Alcohol and drug abuse has emerged as a serious concern in India. The geographical location of the country further makes it highly vulnerable to the problem of drug abuse.
In a national survey conducted in 2001-2002, it was estimated that about 73.2 million persons were user of alcohol and drugs. Of these 8.7, 2.0 and 62.5 million were users of Cannabis, Opium and Alcohol respectively. About 26%, 22% and 17% of the users of the three types respectively were found to be dependent on/addicted to them.
Article 47 of the Constitution provides that "The State shall regard the raising of the level of nutrition and the standard of living of its people and the improvement of public health as among its primary duties and, in particular, the State shall endeavour to bring about prohibition of the consumption except for medicinal purposes of intoxicating drinks and of drugs which are injurious to health."
The Narcotic Drugs and Psychotropic Substances Act, 1985, was enacted, inter alia, to curb drug abuse. Within the purview of the Act, "Narcotic Drug" means "coca leaf, cannabis (hemp), opium, poppy straw and includes all manufactured goods", whereas "Psychotropic substance" means "any substance, natural or synthetic, or any natural material or any salt or preparation of such substance or material included in the list of psychotropic substances specified in the Schedule". Section 71 of the Act (Power of Government to establish centres for identification, treatment, etc of addicts and for supply of narcotic drugs and psychotropic substances) contains provisions for setting up of rehabilitation and treatment centres for addicts.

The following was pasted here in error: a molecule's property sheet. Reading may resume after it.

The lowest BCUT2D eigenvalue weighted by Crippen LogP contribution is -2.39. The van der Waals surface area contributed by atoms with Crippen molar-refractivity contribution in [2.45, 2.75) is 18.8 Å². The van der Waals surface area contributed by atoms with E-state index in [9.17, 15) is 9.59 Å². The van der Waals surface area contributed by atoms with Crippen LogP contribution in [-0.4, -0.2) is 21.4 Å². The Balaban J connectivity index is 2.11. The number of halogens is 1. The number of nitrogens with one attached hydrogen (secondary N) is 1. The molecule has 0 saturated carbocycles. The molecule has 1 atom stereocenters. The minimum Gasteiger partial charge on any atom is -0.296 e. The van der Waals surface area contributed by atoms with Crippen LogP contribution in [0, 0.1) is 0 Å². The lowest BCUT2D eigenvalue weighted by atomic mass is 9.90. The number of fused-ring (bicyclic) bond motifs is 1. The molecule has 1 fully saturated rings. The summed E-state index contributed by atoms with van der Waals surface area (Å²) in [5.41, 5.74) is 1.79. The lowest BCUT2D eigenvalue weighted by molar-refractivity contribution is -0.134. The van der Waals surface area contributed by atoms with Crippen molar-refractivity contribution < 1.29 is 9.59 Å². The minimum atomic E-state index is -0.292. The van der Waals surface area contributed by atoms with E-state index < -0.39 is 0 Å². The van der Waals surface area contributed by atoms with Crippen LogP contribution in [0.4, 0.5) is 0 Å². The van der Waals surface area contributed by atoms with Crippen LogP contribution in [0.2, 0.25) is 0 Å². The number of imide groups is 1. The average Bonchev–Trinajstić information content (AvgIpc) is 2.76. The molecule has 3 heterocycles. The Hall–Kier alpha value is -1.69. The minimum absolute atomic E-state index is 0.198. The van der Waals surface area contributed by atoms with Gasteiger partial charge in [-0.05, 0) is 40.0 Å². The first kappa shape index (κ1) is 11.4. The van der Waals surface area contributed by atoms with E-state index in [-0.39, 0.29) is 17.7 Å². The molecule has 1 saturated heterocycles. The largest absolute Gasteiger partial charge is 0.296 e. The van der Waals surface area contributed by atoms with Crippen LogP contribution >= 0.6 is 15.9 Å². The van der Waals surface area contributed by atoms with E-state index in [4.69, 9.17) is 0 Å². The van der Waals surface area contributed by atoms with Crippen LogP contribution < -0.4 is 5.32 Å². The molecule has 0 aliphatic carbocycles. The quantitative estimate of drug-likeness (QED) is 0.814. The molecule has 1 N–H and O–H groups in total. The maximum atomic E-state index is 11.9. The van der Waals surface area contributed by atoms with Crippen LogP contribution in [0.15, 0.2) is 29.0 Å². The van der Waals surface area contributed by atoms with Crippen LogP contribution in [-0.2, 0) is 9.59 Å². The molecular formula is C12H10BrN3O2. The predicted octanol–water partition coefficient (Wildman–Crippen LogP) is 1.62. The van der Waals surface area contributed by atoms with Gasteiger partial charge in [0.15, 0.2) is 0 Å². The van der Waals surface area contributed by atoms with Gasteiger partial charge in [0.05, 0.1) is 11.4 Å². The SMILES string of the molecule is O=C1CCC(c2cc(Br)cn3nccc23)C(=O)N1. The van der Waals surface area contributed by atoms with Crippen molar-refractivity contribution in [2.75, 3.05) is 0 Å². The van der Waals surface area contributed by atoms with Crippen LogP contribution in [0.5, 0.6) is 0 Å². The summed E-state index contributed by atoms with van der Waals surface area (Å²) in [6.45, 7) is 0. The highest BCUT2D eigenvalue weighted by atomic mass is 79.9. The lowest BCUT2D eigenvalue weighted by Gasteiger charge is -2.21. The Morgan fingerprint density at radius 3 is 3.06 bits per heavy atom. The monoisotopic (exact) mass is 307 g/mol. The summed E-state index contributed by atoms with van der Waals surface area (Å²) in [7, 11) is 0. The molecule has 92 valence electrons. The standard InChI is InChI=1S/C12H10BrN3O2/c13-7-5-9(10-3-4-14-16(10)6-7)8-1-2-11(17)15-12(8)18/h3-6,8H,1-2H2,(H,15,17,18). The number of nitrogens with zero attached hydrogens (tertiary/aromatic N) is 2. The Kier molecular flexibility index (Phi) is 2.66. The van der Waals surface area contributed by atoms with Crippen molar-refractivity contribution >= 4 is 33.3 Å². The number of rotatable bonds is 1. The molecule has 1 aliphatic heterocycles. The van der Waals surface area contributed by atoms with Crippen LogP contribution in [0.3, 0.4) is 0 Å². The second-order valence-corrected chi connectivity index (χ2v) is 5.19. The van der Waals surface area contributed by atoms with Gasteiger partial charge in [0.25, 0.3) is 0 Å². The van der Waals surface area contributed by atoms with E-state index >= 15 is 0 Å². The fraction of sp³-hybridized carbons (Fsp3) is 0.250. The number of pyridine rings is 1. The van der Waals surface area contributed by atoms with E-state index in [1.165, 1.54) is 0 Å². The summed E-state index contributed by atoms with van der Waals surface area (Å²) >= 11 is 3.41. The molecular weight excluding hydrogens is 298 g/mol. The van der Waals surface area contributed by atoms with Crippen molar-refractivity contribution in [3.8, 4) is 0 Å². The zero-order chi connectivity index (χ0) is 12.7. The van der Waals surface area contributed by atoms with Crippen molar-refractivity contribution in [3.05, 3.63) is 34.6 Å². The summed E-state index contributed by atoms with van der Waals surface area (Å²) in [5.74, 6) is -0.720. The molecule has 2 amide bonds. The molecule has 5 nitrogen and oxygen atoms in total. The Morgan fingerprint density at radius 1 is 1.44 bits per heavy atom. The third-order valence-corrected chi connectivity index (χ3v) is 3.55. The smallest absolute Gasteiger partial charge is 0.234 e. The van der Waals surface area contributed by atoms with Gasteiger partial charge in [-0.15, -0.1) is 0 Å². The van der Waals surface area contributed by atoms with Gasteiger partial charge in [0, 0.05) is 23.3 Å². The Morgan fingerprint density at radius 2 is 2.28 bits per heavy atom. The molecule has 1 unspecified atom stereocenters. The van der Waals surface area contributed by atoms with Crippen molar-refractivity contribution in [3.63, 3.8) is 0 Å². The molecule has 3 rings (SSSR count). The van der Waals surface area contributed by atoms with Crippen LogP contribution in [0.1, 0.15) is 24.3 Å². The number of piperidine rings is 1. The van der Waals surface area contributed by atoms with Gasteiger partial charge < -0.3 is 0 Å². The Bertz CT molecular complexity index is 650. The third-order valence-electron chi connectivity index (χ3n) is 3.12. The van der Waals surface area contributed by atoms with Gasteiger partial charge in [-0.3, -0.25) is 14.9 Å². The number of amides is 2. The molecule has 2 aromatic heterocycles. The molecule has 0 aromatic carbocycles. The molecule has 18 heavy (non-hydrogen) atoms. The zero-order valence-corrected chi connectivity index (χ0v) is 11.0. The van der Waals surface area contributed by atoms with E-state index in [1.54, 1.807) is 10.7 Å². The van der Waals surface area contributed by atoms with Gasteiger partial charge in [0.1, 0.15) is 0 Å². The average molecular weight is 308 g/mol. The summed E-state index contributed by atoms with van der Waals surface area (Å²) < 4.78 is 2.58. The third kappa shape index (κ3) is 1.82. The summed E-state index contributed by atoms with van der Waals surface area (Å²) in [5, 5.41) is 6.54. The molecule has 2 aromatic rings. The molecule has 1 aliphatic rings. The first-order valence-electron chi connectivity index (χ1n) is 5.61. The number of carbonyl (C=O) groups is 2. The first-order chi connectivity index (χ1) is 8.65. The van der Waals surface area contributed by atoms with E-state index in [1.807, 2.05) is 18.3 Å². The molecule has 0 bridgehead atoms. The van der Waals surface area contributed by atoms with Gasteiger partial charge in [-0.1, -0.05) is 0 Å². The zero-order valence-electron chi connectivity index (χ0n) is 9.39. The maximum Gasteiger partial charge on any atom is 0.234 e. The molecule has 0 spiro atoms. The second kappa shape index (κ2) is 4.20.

India is a signatory to three United Nations Conventions, namely: (i) Convention on Narcotic Drugs, 1961; (ii) Convention on Psychotropic Substances, 1971; and (iii) Convention against Illicit Traffic in Narcotic Drugs and Psychotropic Substances, 1988.
Thus, India also has an international obligation to, inter alia, curb drug abuse. The United Nations General Assembly, in its 20th Special Session in 1998, has accepted demand reduction as an indispensable pillar of drug control strategies. The demand reduction strategy consists of education, treatment, rehabilitation and social integration of drug addicts for prevention of drug abuse.
For the purpose of drug demand reduction, the Ministry of Social Justice & Empowerment has been implementing the Scheme of Prevention of Alcoholism and Substance (Drug) Abuse since 1985-86. The Scheme was revised twice in 1994 and 1999, and at present provides financial support to NGOs and employers mainly for the following items:
- Awareness and Preventive Education
- Drug Awareness and Counseling Centers (CC)
- Treatment- Cum- Rehabilitation Centers (TC)
- Workplace Prevention Programme (WPP)
- De-addiction Camps (ACDC)
- NGO forum for Drug Abuse Prevention
- Innovative Interventions to strengthen community based rehabilitation
- Technical Exchange and Manpower development programme
- Surveys, Studies, Evaluation and Research on the subjects covered under the scheme.